Overall, this was a pleasant and engaging retelling, although weirdly passive.  The entire story is from Darcy’s (third person) perspective, and since he’s in a coma most of the time, there isn’t a lot of action.  It would have been nice to get some idea of what Elizabeth is thinking/doing as well.  And while I liked the way Darcy has a lot of self-realizations and makes good resolutions to be a better person going forward, the implication is that Elizabeth is already perfect and has no lessons to learn.  In the original, it’s important for both of them to recognize their shortcomings, and a large part of what makes the story so excellent is seeing them both grow as people.  In this version, only Darcy has to change.

Still, a 4/5 for an enjoyable (and completely clean) variation, and recommended to others who may be addicted to these types of stories. :-D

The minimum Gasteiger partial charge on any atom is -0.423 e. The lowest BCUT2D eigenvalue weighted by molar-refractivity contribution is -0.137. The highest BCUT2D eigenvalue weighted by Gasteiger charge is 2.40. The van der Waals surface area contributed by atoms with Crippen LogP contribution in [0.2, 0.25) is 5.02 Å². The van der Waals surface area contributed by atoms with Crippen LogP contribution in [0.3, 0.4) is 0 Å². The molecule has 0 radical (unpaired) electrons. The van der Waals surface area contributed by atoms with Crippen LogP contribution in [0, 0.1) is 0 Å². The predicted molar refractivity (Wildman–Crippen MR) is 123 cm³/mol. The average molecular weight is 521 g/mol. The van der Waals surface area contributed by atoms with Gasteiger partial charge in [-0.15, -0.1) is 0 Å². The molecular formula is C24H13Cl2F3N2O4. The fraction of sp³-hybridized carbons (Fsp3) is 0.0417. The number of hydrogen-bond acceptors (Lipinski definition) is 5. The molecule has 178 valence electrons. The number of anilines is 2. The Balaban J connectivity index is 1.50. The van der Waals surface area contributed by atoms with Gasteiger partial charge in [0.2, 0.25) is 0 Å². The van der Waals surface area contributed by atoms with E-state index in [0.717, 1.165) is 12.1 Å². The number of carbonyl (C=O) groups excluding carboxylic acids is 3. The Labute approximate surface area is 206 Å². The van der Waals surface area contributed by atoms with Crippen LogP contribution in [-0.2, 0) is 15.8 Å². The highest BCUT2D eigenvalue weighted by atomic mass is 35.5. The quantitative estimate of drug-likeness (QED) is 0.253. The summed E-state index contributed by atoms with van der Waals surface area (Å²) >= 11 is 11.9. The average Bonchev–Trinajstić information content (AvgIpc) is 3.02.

Ready Player One // by Ernest Cline

//published 2011//

Wade Watts is your typical high schooler.  He goes to school every day and attends classes, eats lunch, takes notes, and tries to avoid the bullies.  Except the year is 2044, and the school Wade attends is part of an online virtual reality called OASIS.

Basically everyone has an OASIS account and spends as much time there as possible, since the real world (of course) sucks.  I actually almost didn’t continue reading this book after having to sit through multiple pages of Wade explaining how God is a myth, people driving cars destroyed the entire earth, and Republicans ruined the economy.  Polemic much?  But I’m glad I stuck it out, because after we got done listening to Wade griping about how if only stupid conservatives had agreed to let the government force everyone to drive electric cars the world would be perfect, an actual story emerged and I was totally hooked.